• Scrape or copy profiles and information of others through any means (including crawlers, browser plugins and add-ons, and any other technology or manual work);

. . .

  • Use manual or automated software, devices, scripts[,] robots, other means or processes to access, ‘scrape,’ ‘crawl’ or ‘spider’ the Services or any related data or information;
  • Use bots or other automated methods to access the Services, add or download contracts, send, or redirect messages.

Court records indicate that hiQ knew about this prohibition since 2015 yet continued scraping data from LinkedIn’s public profiles and even “attempted to reverse engineer LinkedIn’s systems . . . to avoid detection by simulating human site-access behaviors.” Based on these facts, LinkedIn sought a partial summary judgment finding hiQ liable for breach of contract.

From hiQ Labs’ perspective, while the above User Agreement language may appear clear, language elsewhere in the User Agreement seemed to provide users and members with a right to scrape data from public profiles. Specifically, the User Agreement provides the following when delineating members’ rights and obligations:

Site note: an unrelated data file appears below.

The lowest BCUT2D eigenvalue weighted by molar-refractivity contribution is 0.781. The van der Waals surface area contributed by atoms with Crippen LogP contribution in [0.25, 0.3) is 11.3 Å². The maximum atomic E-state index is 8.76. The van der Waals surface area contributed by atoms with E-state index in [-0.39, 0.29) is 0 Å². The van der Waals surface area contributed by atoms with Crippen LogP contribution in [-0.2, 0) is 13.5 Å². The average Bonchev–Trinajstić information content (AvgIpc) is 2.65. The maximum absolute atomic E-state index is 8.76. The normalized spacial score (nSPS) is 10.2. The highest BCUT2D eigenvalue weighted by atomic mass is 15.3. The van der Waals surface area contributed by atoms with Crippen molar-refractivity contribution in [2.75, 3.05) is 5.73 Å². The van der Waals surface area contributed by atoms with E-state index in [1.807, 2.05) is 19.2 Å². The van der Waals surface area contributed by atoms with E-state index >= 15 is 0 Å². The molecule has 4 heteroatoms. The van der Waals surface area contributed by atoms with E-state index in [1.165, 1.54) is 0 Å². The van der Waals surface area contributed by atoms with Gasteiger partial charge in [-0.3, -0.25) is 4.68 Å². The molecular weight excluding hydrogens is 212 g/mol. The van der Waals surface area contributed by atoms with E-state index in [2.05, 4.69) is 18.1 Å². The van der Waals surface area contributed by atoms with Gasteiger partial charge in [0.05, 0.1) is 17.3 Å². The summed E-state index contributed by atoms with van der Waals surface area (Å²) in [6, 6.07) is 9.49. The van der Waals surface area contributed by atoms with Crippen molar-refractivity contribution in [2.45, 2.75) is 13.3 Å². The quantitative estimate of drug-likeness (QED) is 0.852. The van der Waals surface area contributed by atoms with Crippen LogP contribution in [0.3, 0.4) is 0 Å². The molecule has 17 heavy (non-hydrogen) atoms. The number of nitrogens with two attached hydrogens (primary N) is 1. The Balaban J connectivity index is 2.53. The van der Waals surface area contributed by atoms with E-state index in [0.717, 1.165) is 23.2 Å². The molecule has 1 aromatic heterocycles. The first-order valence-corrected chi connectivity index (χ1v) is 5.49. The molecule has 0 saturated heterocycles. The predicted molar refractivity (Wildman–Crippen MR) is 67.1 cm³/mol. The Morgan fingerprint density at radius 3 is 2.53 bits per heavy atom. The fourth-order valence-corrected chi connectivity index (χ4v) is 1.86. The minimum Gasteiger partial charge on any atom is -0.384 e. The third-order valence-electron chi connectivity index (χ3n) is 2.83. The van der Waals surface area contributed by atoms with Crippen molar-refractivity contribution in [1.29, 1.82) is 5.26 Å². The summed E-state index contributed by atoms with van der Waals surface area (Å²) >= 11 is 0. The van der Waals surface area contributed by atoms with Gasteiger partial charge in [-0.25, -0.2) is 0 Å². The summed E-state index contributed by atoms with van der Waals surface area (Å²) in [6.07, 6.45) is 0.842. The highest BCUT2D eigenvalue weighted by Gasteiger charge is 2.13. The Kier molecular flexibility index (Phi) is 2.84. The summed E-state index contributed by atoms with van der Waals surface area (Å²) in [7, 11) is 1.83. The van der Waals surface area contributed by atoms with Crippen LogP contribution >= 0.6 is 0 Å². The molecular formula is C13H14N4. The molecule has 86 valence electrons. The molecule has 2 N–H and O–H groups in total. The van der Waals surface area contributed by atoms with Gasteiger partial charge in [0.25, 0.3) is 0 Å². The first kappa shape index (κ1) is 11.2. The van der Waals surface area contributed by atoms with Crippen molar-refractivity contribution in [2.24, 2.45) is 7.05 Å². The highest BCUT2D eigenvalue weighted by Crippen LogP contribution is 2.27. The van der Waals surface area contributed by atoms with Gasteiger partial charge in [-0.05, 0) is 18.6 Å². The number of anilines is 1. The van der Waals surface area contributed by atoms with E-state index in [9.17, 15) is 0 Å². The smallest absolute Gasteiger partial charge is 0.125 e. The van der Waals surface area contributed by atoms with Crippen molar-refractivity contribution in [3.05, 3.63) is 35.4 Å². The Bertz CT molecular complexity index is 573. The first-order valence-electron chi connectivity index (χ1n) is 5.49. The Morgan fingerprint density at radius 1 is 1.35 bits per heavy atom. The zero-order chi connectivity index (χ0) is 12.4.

2. Obligations

            . . .

When you share information, others can see, copy and use that information.

            . . .

            3.1 Your License to LinkedIn

            . . .

c. We will get your consent if we want to give others the right to publish your posts beyond the Service. However, other Members and/or Visitors may access and share your content and information, consistent with your settings and degree of connection with them.

hiQ argued that the User Agreement’s statements that “Visitors may access and share your content and information consistent with your settings” and that “[w]hen you share information, others can see, copy and use that information” are inconsistent with the prohibition of scraping data. And that, as a user and member of LinkedIn who agreed to the User Agreement, hiQ read this inconsistency to mean that hiQ had the right to scrape data from public profiles.

Unfortunately for hiQ, this argument failed. The court concluded that informing users that their data may be copied and used does not contradict LinkedIn’s prohibition against scraping, crawling, or spidering. “The two concepts are not mutually exclusive – a warning to members that a third party may collect their public-facing data is not a blessing for third parties to do so through expressly prohibited means.”